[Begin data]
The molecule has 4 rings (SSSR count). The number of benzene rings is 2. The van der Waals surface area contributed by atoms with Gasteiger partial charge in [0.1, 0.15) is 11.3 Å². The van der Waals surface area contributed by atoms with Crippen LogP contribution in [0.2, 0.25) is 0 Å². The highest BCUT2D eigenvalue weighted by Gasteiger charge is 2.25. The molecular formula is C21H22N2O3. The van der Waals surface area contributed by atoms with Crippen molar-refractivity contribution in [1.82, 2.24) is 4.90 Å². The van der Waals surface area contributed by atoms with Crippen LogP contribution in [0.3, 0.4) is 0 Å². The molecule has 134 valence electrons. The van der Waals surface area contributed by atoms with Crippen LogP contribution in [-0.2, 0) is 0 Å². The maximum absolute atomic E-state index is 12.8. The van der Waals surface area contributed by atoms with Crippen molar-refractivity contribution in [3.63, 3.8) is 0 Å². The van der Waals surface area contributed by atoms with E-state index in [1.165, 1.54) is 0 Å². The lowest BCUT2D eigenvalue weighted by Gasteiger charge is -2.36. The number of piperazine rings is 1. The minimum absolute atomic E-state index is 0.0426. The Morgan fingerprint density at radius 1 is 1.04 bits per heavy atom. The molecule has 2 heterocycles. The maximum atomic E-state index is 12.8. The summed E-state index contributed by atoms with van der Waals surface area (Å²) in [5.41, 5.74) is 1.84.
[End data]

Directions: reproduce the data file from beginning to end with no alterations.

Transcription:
The molecule has 4 rings (SSSR count). The number of benzene rings is 2. The van der Waals surface area contributed by atoms with Gasteiger partial charge in [0.1, 0.15) is 11.3 Å². The van der Waals surface area contributed by atoms with Crippen LogP contribution in [0.2, 0.25) is 0 Å². The highest BCUT2D eigenvalue weighted by Gasteiger charge is 2.25. The molecular formula is C21H22N2O3. The van der Waals surface area contributed by atoms with Crippen molar-refractivity contribution in [1.82, 2.24) is 4.90 Å². The van der Waals surface area contributed by atoms with Crippen LogP contribution in [0.3, 0.4) is 0 Å². The molecule has 134 valence electrons. The van der Waals surface area contributed by atoms with Crippen LogP contribution in [-0.2, 0) is 0 Å². The maximum absolute atomic E-state index is 12.8. The van der Waals surface area contributed by atoms with Crippen molar-refractivity contribution in [3.63, 3.8) is 0 Å². The van der Waals surface area contributed by atoms with E-state index in [1.165, 1.54) is 0 Å². The lowest BCUT2D eigenvalue weighted by Gasteiger charge is -2.36. The number of piperazine rings is 1. The minimum absolute atomic E-state index is 0.0426. The Morgan fingerprint density at radius 1 is 1.04 bits per heavy atom. The molecule has 2 heterocycles. The maximum atomic E-state index is 12.8. The summed E-state index contributed by atoms with van der Waals surface area (Å²) in [5.41, 5.74) is 1.84.